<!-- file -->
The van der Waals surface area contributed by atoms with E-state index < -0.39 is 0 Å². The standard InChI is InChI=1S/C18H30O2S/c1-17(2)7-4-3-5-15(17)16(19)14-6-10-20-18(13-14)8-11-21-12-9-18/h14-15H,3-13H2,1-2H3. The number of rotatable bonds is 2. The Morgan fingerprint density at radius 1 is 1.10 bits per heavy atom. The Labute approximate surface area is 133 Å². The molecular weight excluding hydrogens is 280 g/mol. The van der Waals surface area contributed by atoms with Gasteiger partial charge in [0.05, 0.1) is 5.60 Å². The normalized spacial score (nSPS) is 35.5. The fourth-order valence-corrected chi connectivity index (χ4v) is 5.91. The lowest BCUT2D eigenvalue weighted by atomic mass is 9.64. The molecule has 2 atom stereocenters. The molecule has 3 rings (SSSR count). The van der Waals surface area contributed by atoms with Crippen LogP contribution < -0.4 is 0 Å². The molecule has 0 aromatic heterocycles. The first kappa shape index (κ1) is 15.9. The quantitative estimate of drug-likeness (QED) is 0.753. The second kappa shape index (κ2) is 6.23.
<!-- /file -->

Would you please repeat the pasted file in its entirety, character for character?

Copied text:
The van der Waals surface area contributed by atoms with E-state index < -0.39 is 0 Å². The standard InChI is InChI=1S/C18H30O2S/c1-17(2)7-4-3-5-15(17)16(19)14-6-10-20-18(13-14)8-11-21-12-9-18/h14-15H,3-13H2,1-2H3. The number of rotatable bonds is 2. The Morgan fingerprint density at radius 1 is 1.10 bits per heavy atom. The Labute approximate surface area is 133 Å². The molecular weight excluding hydrogens is 280 g/mol. The van der Waals surface area contributed by atoms with Gasteiger partial charge in [0.05, 0.1) is 5.60 Å². The normalized spacial score (nSPS) is 35.5. The fourth-order valence-corrected chi connectivity index (χ4v) is 5.91. The lowest BCUT2D eigenvalue weighted by atomic mass is 9.64. The molecule has 2 atom stereocenters. The molecule has 3 rings (SSSR count). The van der Waals surface area contributed by atoms with Crippen LogP contribution < -0.4 is 0 Å². The molecule has 0 aromatic heterocycles. The first kappa shape index (κ1) is 15.9. The quantitative estimate of drug-likeness (QED) is 0.753. The second kappa shape index (κ2) is 6.23.